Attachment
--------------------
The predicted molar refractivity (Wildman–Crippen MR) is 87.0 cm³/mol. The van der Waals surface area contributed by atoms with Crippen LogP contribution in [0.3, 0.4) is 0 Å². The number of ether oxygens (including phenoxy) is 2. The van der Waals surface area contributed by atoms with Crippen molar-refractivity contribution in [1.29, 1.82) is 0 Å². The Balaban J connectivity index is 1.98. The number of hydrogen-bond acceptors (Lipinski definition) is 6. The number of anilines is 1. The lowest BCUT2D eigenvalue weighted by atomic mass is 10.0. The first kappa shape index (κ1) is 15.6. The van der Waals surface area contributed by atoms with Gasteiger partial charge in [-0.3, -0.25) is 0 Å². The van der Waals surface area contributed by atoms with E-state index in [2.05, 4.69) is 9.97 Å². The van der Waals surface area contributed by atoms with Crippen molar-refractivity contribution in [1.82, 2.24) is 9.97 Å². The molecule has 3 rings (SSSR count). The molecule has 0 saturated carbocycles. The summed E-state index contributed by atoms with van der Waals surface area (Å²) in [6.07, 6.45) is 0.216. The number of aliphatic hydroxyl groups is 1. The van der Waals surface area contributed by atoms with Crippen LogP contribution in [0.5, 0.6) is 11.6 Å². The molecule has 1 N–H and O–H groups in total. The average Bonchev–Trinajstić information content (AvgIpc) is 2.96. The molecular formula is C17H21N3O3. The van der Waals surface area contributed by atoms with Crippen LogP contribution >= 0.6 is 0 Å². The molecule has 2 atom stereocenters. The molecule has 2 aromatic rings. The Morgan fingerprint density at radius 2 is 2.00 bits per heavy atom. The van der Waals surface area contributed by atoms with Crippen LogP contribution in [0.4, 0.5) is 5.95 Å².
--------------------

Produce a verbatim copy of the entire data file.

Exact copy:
The predicted molar refractivity (Wildman–Crippen MR) is 87.0 cm³/mol. The van der Waals surface area contributed by atoms with Crippen LogP contribution in [0.3, 0.4) is 0 Å². The number of ether oxygens (including phenoxy) is 2. The van der Waals surface area contributed by atoms with Crippen molar-refractivity contribution in [1.29, 1.82) is 0 Å². The Balaban J connectivity index is 1.98. The number of hydrogen-bond acceptors (Lipinski definition) is 6. The number of anilines is 1. The lowest BCUT2D eigenvalue weighted by atomic mass is 10.0. The first kappa shape index (κ1) is 15.6. The van der Waals surface area contributed by atoms with Gasteiger partial charge in [-0.3, -0.25) is 0 Å². The van der Waals surface area contributed by atoms with E-state index in [2.05, 4.69) is 9.97 Å². The van der Waals surface area contributed by atoms with Crippen molar-refractivity contribution in [1.82, 2.24) is 9.97 Å². The molecule has 3 rings (SSSR count). The molecule has 0 saturated carbocycles. The summed E-state index contributed by atoms with van der Waals surface area (Å²) in [6.07, 6.45) is 0.216. The number of aliphatic hydroxyl groups is 1. The van der Waals surface area contributed by atoms with Crippen LogP contribution in [0.5, 0.6) is 11.6 Å². The molecule has 1 N–H and O–H groups in total. The average Bonchev–Trinajstić information content (AvgIpc) is 2.96. The molecular formula is C17H21N3O3. The van der Waals surface area contributed by atoms with Crippen LogP contribution >= 0.6 is 0 Å². The molecule has 2 atom stereocenters. The molecule has 2 aromatic rings. The Morgan fingerprint density at radius 2 is 2.00 bits per heavy atom. The van der Waals surface area contributed by atoms with Crippen LogP contribution in [0.4, 0.5) is 5.95 Å².